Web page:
Apparently, the old custom house steps used to be a popular place
for speeches and gatherings. The statue is supposed to commemorate
this, though it mainly just makes a good thing for tourists to mimic.

random works of art near the shipyard

The "H&W" stands for Harland and Wolfe, the shipyard where the
Titanic was built. The two big yellow cranes are known as
"Samson" and "Goliath."

I had only heard about these in legends and myths. I had to traverse
the Atlantic to see one with my own eyes! Lo and behold, a toilet
where you have to pay!

St. Anne's Cathedral

There are murals like this all over Belfast, mainly dealing
either with the Troubles or with peace.

the Belfast Wheel and the town hall

It began to get pretty cold, so we headed back to Victoria Square for something warm to drink. At that point, we still had a couple hours until our train arrived, so Carrie and Louise decided to attempt to invent three-person checkers. Needless to say, it didn't work out very well... at all. By the time we were done, it was dark out. At that point, we discovered that they light up the big glass dome with lots of bright colors at night. It looks amazing against the dark sky!

Louise, Carrie, and I with our checkerboard coffee table

the glass dome at night (the observation deck is the tower to the right)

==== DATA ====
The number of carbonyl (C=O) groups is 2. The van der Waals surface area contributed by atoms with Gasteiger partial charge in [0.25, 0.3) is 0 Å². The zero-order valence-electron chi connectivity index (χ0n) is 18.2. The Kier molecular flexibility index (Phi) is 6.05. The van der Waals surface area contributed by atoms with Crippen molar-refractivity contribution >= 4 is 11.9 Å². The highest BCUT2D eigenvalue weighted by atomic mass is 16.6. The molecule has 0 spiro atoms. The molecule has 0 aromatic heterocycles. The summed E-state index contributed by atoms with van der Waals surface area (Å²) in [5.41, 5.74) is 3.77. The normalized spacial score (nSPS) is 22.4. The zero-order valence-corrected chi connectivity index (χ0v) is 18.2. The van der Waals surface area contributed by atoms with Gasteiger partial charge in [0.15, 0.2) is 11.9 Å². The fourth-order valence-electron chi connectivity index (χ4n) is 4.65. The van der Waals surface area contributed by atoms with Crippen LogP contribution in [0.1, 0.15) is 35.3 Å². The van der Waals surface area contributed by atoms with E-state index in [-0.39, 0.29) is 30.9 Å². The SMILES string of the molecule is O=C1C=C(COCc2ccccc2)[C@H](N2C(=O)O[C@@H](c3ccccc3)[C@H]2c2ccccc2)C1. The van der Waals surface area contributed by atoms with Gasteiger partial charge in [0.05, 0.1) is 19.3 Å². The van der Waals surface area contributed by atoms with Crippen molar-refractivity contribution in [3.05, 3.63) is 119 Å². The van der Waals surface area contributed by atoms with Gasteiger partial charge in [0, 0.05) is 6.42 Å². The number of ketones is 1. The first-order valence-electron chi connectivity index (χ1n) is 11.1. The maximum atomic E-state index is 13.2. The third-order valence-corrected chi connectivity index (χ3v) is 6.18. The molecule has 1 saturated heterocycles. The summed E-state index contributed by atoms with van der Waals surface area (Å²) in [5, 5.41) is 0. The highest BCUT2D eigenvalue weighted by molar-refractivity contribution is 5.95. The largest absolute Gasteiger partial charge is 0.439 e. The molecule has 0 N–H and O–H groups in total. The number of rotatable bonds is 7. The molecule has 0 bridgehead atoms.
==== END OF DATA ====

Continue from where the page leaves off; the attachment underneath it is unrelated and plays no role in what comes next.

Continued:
All in all, it was a good day, but an exhausting one. That week, nothing really spectacular happened- it was a fairly boring week. I had two presentations due, so it was nice to get those out of the way and be able to focus on other things. This past weekend, we just relaxed and hung around our apartments.

I don't know how much any of y'all keep up with the news, but there have been a couple "events" in Northern Ireland recently. On Saturday evening, a couple of morons from an IRA splinter group followed a pizza delivery car into an army barracks. They opened fire as some soldiers were getting their pizzas. Two British soldiers were killed, and two other soldiers and the two pizza delivery guys were seriously wounded. This has the potential to completely upset the peace that has been prevalent for the last twelve years here. Please, could you pray for the families and friends of those attacked, and that the peace will come again? Everyone's on pins and needles. Coleraine is a peaceful enough area, so I don't think I'm in any danger, but it could absolutely affect the students who aren't from this town. Anyway. Prayers please!

I was going to take a leaf out of Andy's book (blog?) and teach you some Northern Irish phrases, but this is already really long. Oh well, that will give you something to look forward to... ;)

Love and hugs to y'all!